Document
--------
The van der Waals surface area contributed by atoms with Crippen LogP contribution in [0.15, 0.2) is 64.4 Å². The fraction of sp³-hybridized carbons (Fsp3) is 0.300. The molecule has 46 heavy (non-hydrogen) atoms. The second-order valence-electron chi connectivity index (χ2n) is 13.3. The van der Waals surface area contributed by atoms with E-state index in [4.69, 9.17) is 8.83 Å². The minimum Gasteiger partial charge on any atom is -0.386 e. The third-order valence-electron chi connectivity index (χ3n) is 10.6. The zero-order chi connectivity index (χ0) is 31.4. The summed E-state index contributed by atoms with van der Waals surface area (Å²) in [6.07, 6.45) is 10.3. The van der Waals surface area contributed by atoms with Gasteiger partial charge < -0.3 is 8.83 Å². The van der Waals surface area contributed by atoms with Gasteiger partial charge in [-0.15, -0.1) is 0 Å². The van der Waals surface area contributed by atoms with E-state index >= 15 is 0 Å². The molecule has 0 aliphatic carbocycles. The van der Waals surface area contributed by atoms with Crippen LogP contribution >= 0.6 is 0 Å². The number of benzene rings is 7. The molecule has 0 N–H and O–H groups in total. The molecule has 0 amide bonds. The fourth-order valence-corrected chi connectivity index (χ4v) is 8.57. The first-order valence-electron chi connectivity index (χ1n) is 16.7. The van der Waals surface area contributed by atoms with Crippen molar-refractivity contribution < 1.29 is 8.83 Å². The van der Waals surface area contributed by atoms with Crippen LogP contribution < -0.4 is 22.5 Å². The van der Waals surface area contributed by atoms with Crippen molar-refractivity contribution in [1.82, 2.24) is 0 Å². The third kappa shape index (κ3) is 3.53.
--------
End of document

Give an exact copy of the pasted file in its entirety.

The van der Waals surface area contributed by atoms with Crippen LogP contribution in [0.15, 0.2) is 64.4 Å². The fraction of sp³-hybridized carbons (Fsp3) is 0.300. The molecule has 46 heavy (non-hydrogen) atoms. The second-order valence-electron chi connectivity index (χ2n) is 13.3. The van der Waals surface area contributed by atoms with E-state index in [4.69, 9.17) is 8.83 Å². The minimum Gasteiger partial charge on any atom is -0.386 e. The third-order valence-electron chi connectivity index (χ3n) is 10.6. The zero-order chi connectivity index (χ0) is 31.4. The summed E-state index contributed by atoms with van der Waals surface area (Å²) in [6.07, 6.45) is 10.3. The van der Waals surface area contributed by atoms with Gasteiger partial charge < -0.3 is 8.83 Å². The van der Waals surface area contributed by atoms with Gasteiger partial charge in [-0.15, -0.1) is 0 Å². The van der Waals surface area contributed by atoms with E-state index >= 15 is 0 Å². The molecule has 0 aliphatic carbocycles. The van der Waals surface area contributed by atoms with Crippen LogP contribution >= 0.6 is 0 Å². The number of benzene rings is 7. The molecule has 0 N–H and O–H groups in total. The molecule has 0 amide bonds. The fourth-order valence-corrected chi connectivity index (χ4v) is 8.57. The first-order valence-electron chi connectivity index (χ1n) is 16.7. The van der Waals surface area contributed by atoms with Crippen molar-refractivity contribution < 1.29 is 8.83 Å². The van der Waals surface area contributed by atoms with Crippen LogP contribution < -0.4 is 22.5 Å². The van der Waals surface area contributed by atoms with Crippen molar-refractivity contribution in [1.82, 2.24) is 0 Å². The third kappa shape index (κ3) is 3.53.